himss16 cio

Aaron Miri CIO at Walnut Hill Medical Center @AaronMiri 
Anna Turman CIO at Chadron Community Hospital and Health Services @iamTurman
Chad Eckes Board Member at NC HIMSS
Chris Belmont CIO at MD Anderson Cancer Center @CBelmont88 
Cletis Earle CIO at St. Luke’s Cornwall Hospital
Cris Ross CIO at Mayo Clinic
Darren Dworkin CIO at Cedar Sinai Medical Center @DworkinDarren
Dave Miller CIO at Optimum Healthcare IT @dlmilleroptimum
Dick Escue CIO at Valley View Hospital
Drex DeFord CIO Advisor @drexdeford 
Edward Marx CIO at The Advisory Board @marxists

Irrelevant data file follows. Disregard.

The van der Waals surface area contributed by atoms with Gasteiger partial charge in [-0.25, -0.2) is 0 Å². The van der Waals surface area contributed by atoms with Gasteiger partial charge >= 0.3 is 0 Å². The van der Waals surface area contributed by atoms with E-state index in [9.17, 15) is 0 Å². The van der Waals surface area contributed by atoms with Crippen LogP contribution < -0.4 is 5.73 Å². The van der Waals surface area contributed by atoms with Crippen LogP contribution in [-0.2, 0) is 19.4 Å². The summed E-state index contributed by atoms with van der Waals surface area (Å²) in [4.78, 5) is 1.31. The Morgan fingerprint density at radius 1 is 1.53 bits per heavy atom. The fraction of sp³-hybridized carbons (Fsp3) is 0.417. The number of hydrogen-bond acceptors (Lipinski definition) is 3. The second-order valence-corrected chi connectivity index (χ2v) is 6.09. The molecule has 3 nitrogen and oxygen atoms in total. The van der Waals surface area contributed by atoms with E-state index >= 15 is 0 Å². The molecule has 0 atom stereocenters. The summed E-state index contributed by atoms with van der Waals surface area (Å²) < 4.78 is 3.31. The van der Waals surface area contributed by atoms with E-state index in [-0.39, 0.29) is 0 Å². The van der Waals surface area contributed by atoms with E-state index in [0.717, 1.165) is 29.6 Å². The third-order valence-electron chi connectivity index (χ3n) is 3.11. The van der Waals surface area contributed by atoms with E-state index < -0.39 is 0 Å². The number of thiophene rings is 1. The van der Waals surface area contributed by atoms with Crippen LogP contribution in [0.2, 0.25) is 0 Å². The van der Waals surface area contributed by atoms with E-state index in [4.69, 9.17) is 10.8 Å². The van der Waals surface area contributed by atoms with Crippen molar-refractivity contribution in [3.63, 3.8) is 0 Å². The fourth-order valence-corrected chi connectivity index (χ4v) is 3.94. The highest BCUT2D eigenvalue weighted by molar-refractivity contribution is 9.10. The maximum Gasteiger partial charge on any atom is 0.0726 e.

Gareth Sherlock CIO at Cleveland Clinic Abu Dhabi
Gene Thomas CIO at Memorial Hospital of Gulfport
James Brady CIO, Kaiser Permanente Orange County
Jay Ferro CIO at American Cancer Center @jayferro 
John Delano CIO at Integris health
John Halamka CIO at Beth Israel Deaconess Medical Center @jhalamka
John Jay Kenagy CIO at Legacy Health
Jon Manis CIO at Sutter Health
Joseph Hobbs Regional CIO at NetApp @JOEtheCIO 
Kristin Darby CIO at Cancer Treatment Centers of America @khdarby
Marc Chasin CIO & CMIO at St. Luke’s Health System @M_Chasin
Marc Probst CIO at Intermountain Health @probst_marc
Michael Archuleta CIO at MT San Rafael Hospital @Michael81082
Mike Reagin CIO at Sentara Healthcare
Patrick Anderson CIO at Hoag Memorial
Pravene Nath CIO at Stanford Health @pravenenath
Robin Sarkar CIO at Lakeland Regional Health System
Sarah Richardson CIO at NCH Healthcare System @conciergeleader 
Scott Maclean Deputy CIO at Partners Health @stmaclean